Brian Acton is crossing paths again with Facebook. From a report: Over more than a decade of building and operating WhatsApp, the company's co-founder first competed against and then sold his instant messaging app to the social juggernaut. Only a few years ago he parted ways with the company that made him a billionaire in a bitter split over messaging and privacy. Now Acton says the ongoing outrage over what Facebook has done to the messaging service he helped build is driving people to his latest project -- Signal. Acton, who serves as the executive chairman of the privacy-conscious messaging app's holding company, told TechCrunch in an interview that the user base of Signal has "exploded" in recent weeks. "The smallest of events helped trigger the largest of outcomes," said Acton on a video call. "We're also excited that we are having conversations about online privacy and digital safety and people are turning to Signal as the answer to those questions." "It's a great opportunity for Signal to shine and to give people a choice and alternative. It was a slow burn for three years and then a huge explosion. Now the rocket is going," he said. The event Acton is referring to is the recent change in data-sharing policy disclosed by WhatsApp, an app that serves more than 2 billion users worldwide. Poll: Which Messaging App Do You Prefer To Use?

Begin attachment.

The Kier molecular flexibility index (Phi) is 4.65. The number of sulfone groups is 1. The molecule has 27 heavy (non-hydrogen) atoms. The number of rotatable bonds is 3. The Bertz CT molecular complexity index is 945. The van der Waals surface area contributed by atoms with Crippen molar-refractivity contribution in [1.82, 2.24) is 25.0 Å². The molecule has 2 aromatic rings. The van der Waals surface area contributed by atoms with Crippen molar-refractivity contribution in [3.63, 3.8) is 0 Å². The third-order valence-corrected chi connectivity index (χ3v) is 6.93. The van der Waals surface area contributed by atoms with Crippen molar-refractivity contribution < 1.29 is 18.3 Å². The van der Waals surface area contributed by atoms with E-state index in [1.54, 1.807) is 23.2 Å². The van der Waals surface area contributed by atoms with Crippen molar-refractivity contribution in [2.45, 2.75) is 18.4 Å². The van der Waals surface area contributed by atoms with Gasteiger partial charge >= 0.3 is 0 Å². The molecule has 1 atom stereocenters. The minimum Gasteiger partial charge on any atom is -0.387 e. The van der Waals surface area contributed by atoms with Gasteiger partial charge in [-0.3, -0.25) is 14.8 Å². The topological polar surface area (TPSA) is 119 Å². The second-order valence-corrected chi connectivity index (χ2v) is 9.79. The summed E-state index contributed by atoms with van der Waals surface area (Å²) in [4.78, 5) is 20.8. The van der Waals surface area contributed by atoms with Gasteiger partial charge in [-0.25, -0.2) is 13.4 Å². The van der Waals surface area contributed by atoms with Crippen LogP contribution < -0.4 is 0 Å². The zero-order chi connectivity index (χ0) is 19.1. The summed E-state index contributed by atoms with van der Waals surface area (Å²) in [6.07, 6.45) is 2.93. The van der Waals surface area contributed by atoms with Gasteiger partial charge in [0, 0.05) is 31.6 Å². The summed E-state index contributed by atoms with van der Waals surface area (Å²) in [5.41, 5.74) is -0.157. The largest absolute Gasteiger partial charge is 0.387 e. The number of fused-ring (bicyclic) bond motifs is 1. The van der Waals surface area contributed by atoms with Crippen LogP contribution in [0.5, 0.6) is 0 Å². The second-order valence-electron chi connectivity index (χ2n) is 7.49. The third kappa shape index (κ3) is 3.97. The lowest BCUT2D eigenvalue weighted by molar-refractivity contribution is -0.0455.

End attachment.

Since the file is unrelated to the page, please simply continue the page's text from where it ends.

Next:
Read more of this story at Slashdot.

  • How Covid-19 Has Turned the Spotlight Back on Obesity: QuickTake (503 characters)

    Wed, 13 Jan 2021 00:34:14 -0500How Covid-19 Has Turned the Spotlight Back on Obesity: QuickTakeBusiness Policy and Regulation News - The Washington Post